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The objective of ORAS is simple as transferring artifacts from one place to another.

In the conventional client-server model, the operation of downloading artifacts from the remote registries is referred to as pull, and the operation of uploading artifacts to the remote registry is referred to as push.

This model can be generalized by abstracting the client and the server as targets so that pull and push can be viewed as copying from one target to another (see Copy API oras-project/oras-go#8). For instances,

  • Copy from memory to a remote registry.
  • Copy from a remote registry to a local file folder.
  • Copy from a remote registry to another remote registry.
  • Copy from memory to a local file folder.


Generally, a target is a content-addressable storage (CAS) with tags. All blobs in a CAS are addressed by their descriptors.

To retrieve a blob,

  1. Get a descriptor. Optionally, it can be resolved by a tag.
  2. Query the blob with a descriptor.

To store a blob,

  1. Store the blob directly in the CAS. A descriptor will be returned.
  2. Optionally, associate the returned descriptor with a tag.

It is worth noting that a target is not equal to a registry.

  • Blobs can be tagged in a target but not in a registry.
  • Tag list is available in a registry but not always available in a target.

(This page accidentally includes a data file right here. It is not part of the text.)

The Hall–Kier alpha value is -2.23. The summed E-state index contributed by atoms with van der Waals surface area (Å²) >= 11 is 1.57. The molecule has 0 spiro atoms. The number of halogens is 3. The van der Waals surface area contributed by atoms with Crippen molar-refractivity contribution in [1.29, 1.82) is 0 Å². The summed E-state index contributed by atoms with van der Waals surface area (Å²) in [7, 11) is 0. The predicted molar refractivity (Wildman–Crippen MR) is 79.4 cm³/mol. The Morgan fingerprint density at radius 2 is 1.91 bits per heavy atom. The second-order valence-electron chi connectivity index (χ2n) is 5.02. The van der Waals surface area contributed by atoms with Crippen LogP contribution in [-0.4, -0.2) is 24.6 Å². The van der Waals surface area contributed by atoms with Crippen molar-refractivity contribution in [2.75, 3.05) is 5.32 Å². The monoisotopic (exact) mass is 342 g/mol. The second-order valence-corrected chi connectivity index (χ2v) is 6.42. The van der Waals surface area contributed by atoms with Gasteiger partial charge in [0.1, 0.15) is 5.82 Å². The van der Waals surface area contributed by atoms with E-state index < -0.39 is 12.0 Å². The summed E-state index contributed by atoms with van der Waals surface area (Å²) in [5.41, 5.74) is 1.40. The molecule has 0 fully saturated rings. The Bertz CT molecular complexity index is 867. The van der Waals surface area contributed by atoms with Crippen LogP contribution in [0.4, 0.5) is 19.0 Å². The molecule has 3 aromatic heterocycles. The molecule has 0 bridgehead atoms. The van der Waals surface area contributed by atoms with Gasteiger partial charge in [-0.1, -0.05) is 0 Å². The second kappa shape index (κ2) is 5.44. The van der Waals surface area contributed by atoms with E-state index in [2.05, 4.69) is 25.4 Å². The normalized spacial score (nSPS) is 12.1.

Besides plain blobs, it is natural to store directed acyclic graphs (DAGs) in a CAS. Precisely, all blobs are leaf nodes and most manifests are non-leaf nodes.

An artifact is a rooted DAG where its root node is an OCI manifest. Additionally, artifacts can be grouped by an OCI index, which is also a rooted DAG.

Given a node of a DAG in a CAS, it is efficient to find out all its children. Since CASs are usually not enumerable or indexed, it is not possible to find the parent nodes of an arbitrary node. Nevertheless, some CASs choose to implement or partially implement the functionality of parent node finding. For instances, registries with Manifest Referrers API support are CASs with partially implementation where parent node finding is only available for manifest nodes.

Extended Copy

With the concepts above, we can formally define that

  • Copy is a function to replicate a rooted DAG from one CAS to another.
  • Extended Copy is a function to replicate a DAG from one CAS to another.

It is worth noting that extended copy is possible only if the source CAS supports parent node finding. Based on the scenarios, extended copy can have many options such as opting to copy a sub-DAG rooted by a certain node and all its parent nodes of a certain depth with / without their children.

Optionally, node filters or even node modifiers can be attached to a copy process for advanced scenarios.

Related issues:

Hint: A polytree is a DAG.



🚧 Note: this section is contingent on oras-project/oras-go#8 and does not reprersent the current state of the ORAS Go client library.

At a high-level, each client library provides the concept of a Target interface and a Copy method. Copy transfers content from one Target to another.


A Target represents a place to which one can send/push or retrieve/pull artifacts. Anything that implements this interface can be used as a place to send or retrieve artifacts.

Some examples of a Target may include the following:


Copy copies a ref from one Target to a ref in another Target.

Method signature

The following is a rough method signature based on the Go version:

func Copy(from Target, fromRef string, to Target, toRef string) Descriptor

Last update: November 5, 2021